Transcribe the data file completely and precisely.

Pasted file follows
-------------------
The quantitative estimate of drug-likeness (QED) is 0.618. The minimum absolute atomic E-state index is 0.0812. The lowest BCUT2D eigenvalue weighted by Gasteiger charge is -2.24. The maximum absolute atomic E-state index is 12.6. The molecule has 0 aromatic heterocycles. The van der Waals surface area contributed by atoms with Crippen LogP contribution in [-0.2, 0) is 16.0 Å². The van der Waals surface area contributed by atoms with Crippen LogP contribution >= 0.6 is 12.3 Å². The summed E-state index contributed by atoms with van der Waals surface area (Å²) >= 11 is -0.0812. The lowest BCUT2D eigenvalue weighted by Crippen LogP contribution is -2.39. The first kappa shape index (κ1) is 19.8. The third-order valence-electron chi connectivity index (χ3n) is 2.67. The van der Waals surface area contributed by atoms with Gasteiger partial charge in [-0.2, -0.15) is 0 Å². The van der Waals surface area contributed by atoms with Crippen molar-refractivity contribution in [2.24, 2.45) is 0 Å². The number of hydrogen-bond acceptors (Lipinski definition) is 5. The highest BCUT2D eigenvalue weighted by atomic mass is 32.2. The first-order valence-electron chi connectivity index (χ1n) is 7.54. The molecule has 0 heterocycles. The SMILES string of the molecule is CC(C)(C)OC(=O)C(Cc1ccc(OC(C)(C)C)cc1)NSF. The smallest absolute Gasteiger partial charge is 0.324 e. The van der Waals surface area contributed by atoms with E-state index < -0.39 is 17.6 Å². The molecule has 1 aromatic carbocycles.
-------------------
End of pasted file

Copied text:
The quantitative estimate of drug-likeness (QED) is 0.618. The minimum absolute atomic E-state index is 0.0812. The lowest BCUT2D eigenvalue weighted by Gasteiger charge is -2.24. The maximum absolute atomic E-state index is 12.6. The molecule has 0 aromatic heterocycles. The van der Waals surface area contributed by atoms with Crippen LogP contribution in [-0.2, 0) is 16.0 Å². The van der Waals surface area contributed by atoms with Crippen LogP contribution >= 0.6 is 12.3 Å². The summed E-state index contributed by atoms with van der Waals surface area (Å²) >= 11 is -0.0812. The lowest BCUT2D eigenvalue weighted by Crippen LogP contribution is -2.39. The first kappa shape index (κ1) is 19.8. The third-order valence-electron chi connectivity index (χ3n) is 2.67. The van der Waals surface area contributed by atoms with Gasteiger partial charge in [-0.2, -0.15) is 0 Å². The van der Waals surface area contributed by atoms with Crippen molar-refractivity contribution in [2.24, 2.45) is 0 Å². The number of hydrogen-bond acceptors (Lipinski definition) is 5. The highest BCUT2D eigenvalue weighted by atomic mass is 32.2. The first-order valence-electron chi connectivity index (χ1n) is 7.54. The molecule has 0 heterocycles. The SMILES string of the molecule is CC(C)(C)OC(=O)C(Cc1ccc(OC(C)(C)C)cc1)NSF. The smallest absolute Gasteiger partial charge is 0.324 e. The van der Waals surface area contributed by atoms with E-state index < -0.39 is 17.6 Å². The molecule has 1 aromatic carbocycles.